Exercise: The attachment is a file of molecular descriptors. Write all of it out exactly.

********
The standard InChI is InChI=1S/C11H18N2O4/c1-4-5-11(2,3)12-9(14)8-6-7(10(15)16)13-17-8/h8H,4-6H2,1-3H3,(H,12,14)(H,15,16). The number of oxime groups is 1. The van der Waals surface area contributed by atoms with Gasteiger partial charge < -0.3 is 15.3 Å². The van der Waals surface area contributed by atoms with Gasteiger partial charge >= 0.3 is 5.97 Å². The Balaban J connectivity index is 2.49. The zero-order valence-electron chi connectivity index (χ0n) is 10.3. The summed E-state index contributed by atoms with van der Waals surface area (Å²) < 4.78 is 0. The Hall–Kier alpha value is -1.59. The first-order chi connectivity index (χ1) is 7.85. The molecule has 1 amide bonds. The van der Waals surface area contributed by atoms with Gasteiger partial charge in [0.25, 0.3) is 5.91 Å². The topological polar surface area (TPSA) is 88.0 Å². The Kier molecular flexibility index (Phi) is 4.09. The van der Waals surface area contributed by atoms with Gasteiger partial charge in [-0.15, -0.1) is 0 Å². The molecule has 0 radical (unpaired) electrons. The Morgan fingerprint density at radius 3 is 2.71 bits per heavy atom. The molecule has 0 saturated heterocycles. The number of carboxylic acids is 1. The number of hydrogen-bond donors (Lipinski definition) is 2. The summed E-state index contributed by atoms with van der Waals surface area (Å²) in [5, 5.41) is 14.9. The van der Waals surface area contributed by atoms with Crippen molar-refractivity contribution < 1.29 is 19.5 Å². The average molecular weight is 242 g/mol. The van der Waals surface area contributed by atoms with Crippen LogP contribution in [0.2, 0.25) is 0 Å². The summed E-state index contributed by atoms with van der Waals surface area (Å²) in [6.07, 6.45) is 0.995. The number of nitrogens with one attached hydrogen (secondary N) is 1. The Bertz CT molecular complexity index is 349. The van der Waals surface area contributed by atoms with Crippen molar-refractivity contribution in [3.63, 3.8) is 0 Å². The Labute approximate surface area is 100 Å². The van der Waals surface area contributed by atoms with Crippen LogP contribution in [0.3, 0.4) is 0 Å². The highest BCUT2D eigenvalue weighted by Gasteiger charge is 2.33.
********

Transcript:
The standard InChI is InChI=1S/C11H18N2O4/c1-4-5-11(2,3)12-9(14)8-6-7(10(15)16)13-17-8/h8H,4-6H2,1-3H3,(H,12,14)(H,15,16). The number of oxime groups is 1. The van der Waals surface area contributed by atoms with Gasteiger partial charge < -0.3 is 15.3 Å². The van der Waals surface area contributed by atoms with Gasteiger partial charge >= 0.3 is 5.97 Å². The Balaban J connectivity index is 2.49. The zero-order valence-electron chi connectivity index (χ0n) is 10.3. The summed E-state index contributed by atoms with van der Waals surface area (Å²) < 4.78 is 0. The Hall–Kier alpha value is -1.59. The first-order chi connectivity index (χ1) is 7.85. The molecule has 1 amide bonds. The van der Waals surface area contributed by atoms with Gasteiger partial charge in [0.25, 0.3) is 5.91 Å². The topological polar surface area (TPSA) is 88.0 Å². The Kier molecular flexibility index (Phi) is 4.09. The van der Waals surface area contributed by atoms with Gasteiger partial charge in [-0.15, -0.1) is 0 Å². The molecule has 0 radical (unpaired) electrons. The Morgan fingerprint density at radius 3 is 2.71 bits per heavy atom. The molecule has 0 saturated heterocycles. The number of carboxylic acids is 1. The number of hydrogen-bond donors (Lipinski definition) is 2. The summed E-state index contributed by atoms with van der Waals surface area (Å²) in [5, 5.41) is 14.9. The van der Waals surface area contributed by atoms with Crippen molar-refractivity contribution < 1.29 is 19.5 Å². The average molecular weight is 242 g/mol. The van der Waals surface area contributed by atoms with Crippen LogP contribution in [0.2, 0.25) is 0 Å². The summed E-state index contributed by atoms with van der Waals surface area (Å²) in [6.07, 6.45) is 0.995. The number of nitrogens with one attached hydrogen (secondary N) is 1. The Bertz CT molecular complexity index is 349. The van der Waals surface area contributed by atoms with Crippen molar-refractivity contribution in [3.63, 3.8) is 0 Å². The Labute approximate surface area is 100 Å². The van der Waals surface area contributed by atoms with Crippen LogP contribution in [0.3, 0.4) is 0 Å². The highest BCUT2D eigenvalue weighted by Gasteiger charge is 2.33.